A large river by nature, the best method of fishing the Mighty Mo is by drift boat. Hatches occur all year and the Missouri River boasts the longest productive fly fishing season around. Because of the dam the Missouri River does not experience the extreme high flows in the spring as many of the Freestone Rivers in Montana. This is the best time to fish the Missouri River.
Many of the insects on the Missouri River are small, size 18-22. Good hatches of mayflys and caddis bring fish to the surface at times during the season but nymph fishing always produces. Fine tippets and small nymphs are the norm. Streamer fishing can produce some extremely large trout for the fly fisherman patient enough to stay with it. Hopper time in the late summer and early fall can be amazing in the channels below Craig.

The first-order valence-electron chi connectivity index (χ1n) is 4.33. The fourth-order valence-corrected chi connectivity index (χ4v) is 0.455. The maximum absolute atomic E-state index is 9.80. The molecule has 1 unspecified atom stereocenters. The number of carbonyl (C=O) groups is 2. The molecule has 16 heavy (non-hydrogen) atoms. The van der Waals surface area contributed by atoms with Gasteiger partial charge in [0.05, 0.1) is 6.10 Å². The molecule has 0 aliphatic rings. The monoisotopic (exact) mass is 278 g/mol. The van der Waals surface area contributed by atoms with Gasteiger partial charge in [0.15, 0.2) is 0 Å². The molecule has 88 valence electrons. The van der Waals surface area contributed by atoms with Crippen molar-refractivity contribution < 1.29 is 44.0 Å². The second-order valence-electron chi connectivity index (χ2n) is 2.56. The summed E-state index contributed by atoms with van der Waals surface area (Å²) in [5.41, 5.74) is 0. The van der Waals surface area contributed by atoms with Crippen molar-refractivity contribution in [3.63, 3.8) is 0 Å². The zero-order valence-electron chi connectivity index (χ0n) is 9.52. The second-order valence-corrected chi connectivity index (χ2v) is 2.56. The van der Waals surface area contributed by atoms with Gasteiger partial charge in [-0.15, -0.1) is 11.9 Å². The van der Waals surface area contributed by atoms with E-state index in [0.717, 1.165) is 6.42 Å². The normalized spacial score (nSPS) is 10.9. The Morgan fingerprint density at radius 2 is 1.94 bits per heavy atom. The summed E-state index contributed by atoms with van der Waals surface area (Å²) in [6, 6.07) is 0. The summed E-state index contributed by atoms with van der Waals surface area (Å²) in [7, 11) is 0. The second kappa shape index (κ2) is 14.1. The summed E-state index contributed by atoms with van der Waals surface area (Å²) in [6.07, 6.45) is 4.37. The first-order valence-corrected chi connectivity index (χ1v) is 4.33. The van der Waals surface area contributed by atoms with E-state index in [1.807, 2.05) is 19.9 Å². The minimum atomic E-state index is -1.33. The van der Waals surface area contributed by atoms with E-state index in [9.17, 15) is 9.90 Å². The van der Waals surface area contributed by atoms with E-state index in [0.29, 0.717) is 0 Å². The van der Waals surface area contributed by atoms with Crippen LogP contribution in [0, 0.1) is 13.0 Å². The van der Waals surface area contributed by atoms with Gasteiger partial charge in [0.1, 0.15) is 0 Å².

The Smith River Canyon float in the Lewis and Clark National Forest is a 58 mile stretch of the most pristine trout stream you'll ever see! This truly is what is meant by the expression "God's Country". Abundant wildlife, a blue ribbon trout stream, spectacular scenery and western hospitality combine to make this float the trip of a lifetime. Some are blessed with the opportunity to do it year after year, but everyone should do it at least once.
Limited access restricts this to a 5 day float. Your camp is moved daily by raft as you proceed down the river through limestone canyons, meadows and forested hills. Frequent waterfowl viewings of elk, deer, river otters, raccoons, beaver, and black bears add to the beauty of the Smith River. The Smith River fishes well beginning in May and continues into July. This is a very special place to fly fish and a great trip.